Alex M. Stein
I saw a hummingbird outside a few moments ago. It paused in front of me and gave me a message.
Three times in my life hummingbirds have paused before me to give me messages.
And I’ve been told three is a magic number.
* * *
The first time was when I got into college. I saw a hummingbird flying near my High School when I was trying to decide whether to go home or go browse in the three used-record stores downtown. The Hummingbird flew in front of me and paused. He told me to go home, there was news and it was good.
I went home and the letter with my college acceptance was there. My parents were excited. I was mostly looking forward to getting away from home, to some other town with different used-record stores.
* * *
When I got to college, I took an American literature class. One of my classmates was named Buck and I thought he was a stupid jock. (I wouldn’t realize until much later that because I went to Brown, even the stupid jocks there were still really smart.) Buck loved Hemingway. He worshipped the staccato brute force of Papa’s prose and the way sentences would wrestle you to the ground and have their way with you before you could fight back. It was cold, brutish writing, but at least it didn’t last long.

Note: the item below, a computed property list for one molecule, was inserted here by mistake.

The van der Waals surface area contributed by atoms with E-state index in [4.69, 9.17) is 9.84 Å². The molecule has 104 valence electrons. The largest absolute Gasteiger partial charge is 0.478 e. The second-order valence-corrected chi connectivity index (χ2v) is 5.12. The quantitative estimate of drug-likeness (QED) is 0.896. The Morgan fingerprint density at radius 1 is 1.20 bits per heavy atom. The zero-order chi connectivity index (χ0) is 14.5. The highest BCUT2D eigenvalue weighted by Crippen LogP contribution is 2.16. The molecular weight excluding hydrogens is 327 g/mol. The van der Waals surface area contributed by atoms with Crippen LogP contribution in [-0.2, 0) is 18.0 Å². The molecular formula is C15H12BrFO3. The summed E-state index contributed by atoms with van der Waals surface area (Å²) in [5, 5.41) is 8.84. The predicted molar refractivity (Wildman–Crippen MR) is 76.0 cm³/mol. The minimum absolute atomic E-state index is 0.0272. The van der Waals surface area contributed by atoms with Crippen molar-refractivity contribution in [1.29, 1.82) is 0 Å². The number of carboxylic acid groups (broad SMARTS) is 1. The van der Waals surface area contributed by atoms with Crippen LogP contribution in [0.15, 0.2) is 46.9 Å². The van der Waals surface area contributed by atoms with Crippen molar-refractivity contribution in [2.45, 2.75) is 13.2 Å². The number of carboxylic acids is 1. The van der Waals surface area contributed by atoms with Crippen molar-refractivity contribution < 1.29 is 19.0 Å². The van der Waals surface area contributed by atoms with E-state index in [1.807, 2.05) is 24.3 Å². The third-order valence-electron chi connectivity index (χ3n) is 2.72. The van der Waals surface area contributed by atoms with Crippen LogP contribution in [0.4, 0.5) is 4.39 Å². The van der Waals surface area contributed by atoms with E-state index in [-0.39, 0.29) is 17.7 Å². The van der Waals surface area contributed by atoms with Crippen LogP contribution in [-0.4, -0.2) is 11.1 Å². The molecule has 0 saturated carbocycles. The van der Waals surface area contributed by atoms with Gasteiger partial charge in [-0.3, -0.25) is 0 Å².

I preferred the slow, elegant prose of Nabokov, who plucked out words like a harpist and bent rhythm and language, playing with tone and meaning and never forgetting the importance of having a sense of humor.
Plus, as I argued in class one week, Hemingway was an anti-Semite and a misogynist. Buck said I didn’t have the intellectual capacity to appreciate genius like Hemingway. Later at a party, he deliberately spilled beer on me.
Then he started dating a woman I had a crush on.
I hated him with the bright heat of a thousand suns. And the full knowledge that that was at least 990 suns too many.
Many years later, I learned Buck killed himself.
With a rifle. Like Hemingway.
The day I heard that news, I saw a Hummingbird. It paused in front of my face and said: “Let it go. Don’t carry the past and all its hurts around with you all the time.”
* * *
People often ask me if hummingbirds literally talk to me or if they somehow communicate telepathically.
They ask this.
* * *
And then today. For the third time in my life, a hummingbird stopped in front of me.
I’ve been feeling lately that I need some guidance.
“Live with an open heart,” the hummingbird said. “We all need that. Especially now.”
I stared at him, but before I could respond, he added: “And be careful who you tell about this conversation. Most people still believe hummingbirds can’t talk.”
And with that, he flew away.